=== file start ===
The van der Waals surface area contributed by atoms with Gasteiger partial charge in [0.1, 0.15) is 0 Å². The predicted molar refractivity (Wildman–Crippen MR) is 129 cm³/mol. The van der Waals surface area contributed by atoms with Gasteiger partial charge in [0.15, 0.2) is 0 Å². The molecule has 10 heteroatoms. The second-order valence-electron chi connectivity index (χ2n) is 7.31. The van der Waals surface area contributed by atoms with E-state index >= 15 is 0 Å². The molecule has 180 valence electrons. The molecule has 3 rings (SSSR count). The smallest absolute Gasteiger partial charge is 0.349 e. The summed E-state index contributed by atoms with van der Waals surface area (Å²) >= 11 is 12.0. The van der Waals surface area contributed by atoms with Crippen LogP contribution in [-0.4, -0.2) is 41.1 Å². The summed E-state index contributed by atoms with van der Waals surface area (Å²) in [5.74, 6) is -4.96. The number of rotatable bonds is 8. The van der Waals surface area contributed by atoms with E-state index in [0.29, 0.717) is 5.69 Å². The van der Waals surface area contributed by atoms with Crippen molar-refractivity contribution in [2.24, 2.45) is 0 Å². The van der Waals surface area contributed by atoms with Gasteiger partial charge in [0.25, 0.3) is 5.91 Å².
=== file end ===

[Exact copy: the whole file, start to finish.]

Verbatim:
The van der Waals surface area contributed by atoms with Gasteiger partial charge in [0.1, 0.15) is 0 Å². The predicted molar refractivity (Wildman–Crippen MR) is 129 cm³/mol. The van der Waals surface area contributed by atoms with Gasteiger partial charge in [0.15, 0.2) is 0 Å². The molecule has 10 heteroatoms. The second-order valence-electron chi connectivity index (χ2n) is 7.31. The van der Waals surface area contributed by atoms with E-state index >= 15 is 0 Å². The molecule has 180 valence electrons. The molecule has 3 rings (SSSR count). The smallest absolute Gasteiger partial charge is 0.349 e. The summed E-state index contributed by atoms with van der Waals surface area (Å²) >= 11 is 12.0. The van der Waals surface area contributed by atoms with Crippen LogP contribution in [-0.4, -0.2) is 41.1 Å². The summed E-state index contributed by atoms with van der Waals surface area (Å²) in [5.74, 6) is -4.96. The number of rotatable bonds is 8. The van der Waals surface area contributed by atoms with E-state index in [0.29, 0.717) is 5.69 Å². The van der Waals surface area contributed by atoms with Crippen molar-refractivity contribution in [2.24, 2.45) is 0 Å². The van der Waals surface area contributed by atoms with Gasteiger partial charge in [0.25, 0.3) is 5.91 Å².